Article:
After the General Election, the Queen's Speech set out the government’s agenda for the new Parliament, and this contained a re-commitment to a consultation on social care reform. So, what needs to happen next?
The government's new consultation on social care follows its previous promise of a green paper and the widespread public outrage during the General Election campaign. The controversy around the Conservative Party's manifesto commitments, which many agreed would have made a broken system even worse for people with dementia, led to social care reform becoming one of the key election issues of 2017.
The Queen’s Speech has shown that the Conservative government has reconsidered the controversial proposals they put forward during the General Election campaign, but this does not end the unfair Dementia Tax.
Fixing the broken system
The system has long been deteriorating to the point of absolute crisis. With people having to shoulder a large responsibility for paying for their own care, the public became incensed at the thought of more people with dementia having to sell their homes and use all their life savings for social care.
The Dementia Tax will continue to exist as long as people with dementia have to spend hundreds of thousands on their care and face selling everything they have worked hard for, while others receive the majority of their care free at the point of use. Only through discussions with the third sector and people affected by dementia will the government be able to end the tax and create a fair, future-proof social care system that works for all.
No policy commitment
We welcome the government’s latest commitment to consulting with people about the creation of a new system, and will ensure that emphasis is placed on speaking with people affected by dementia, as they form the majority of people using the social care system.
While it is positive the government has acknowledged that social care reform can no longer be swept under the carpet—this is now irrefutable in light of the uproar during the General Election campaign—the Queen’s speech made no specific policy commitment to solving the immediate crisis. This is deeply concerning to us, as we have seen consultation after consultation over the last decade be followed by little action and reform.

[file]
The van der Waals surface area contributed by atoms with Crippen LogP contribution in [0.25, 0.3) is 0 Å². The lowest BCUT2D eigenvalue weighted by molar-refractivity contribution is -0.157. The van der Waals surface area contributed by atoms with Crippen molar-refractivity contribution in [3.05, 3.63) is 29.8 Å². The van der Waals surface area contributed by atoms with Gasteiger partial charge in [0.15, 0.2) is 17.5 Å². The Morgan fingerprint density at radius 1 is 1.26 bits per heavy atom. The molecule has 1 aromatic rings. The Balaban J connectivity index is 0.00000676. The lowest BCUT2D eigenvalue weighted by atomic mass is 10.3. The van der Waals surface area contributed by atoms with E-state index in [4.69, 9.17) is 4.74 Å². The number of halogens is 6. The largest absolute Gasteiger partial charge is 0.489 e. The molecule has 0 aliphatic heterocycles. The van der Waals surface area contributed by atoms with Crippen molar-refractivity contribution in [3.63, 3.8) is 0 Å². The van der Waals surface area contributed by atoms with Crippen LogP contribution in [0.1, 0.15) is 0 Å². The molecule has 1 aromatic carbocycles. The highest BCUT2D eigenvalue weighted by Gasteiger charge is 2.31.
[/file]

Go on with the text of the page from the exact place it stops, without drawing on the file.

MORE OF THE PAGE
Next steps for social care reform
With many high profile policy issues, such as Brexit, at the fore of the government’s minds, there is a risk social care reform could be discarded or delayed yet again. After twenty years of inaction and the controversy in the election—which saw this lesser known area of policy brought to the much wider public attention for the first time—we must seize our opportunity and hold the government to account.
Consultation must lead to the system overhaul that people with dementia so desperately need now and in the future. This matters to all of us, whether young or old, or affected directly by dementia right now. We will all be at some point affected by the devastating and catastrophic costs associated with dementia care in the current system.
We invite you to join over 61,000 of us so far in calling on the government to commit to ending the unfair Dementia Tax once and for all. Our role together over the coming months, until the consultation is launched, should and must continue to be pressuring politicians to ensure we see real change happen. We must demand more than previous proposals or sticking plasters on the current system. People with dementia, and other conditions, deserve radical reform that will ensure their wellbeing and better their care for years to come. Together, we can ensure that social care isn’t kicked into the long-grass again.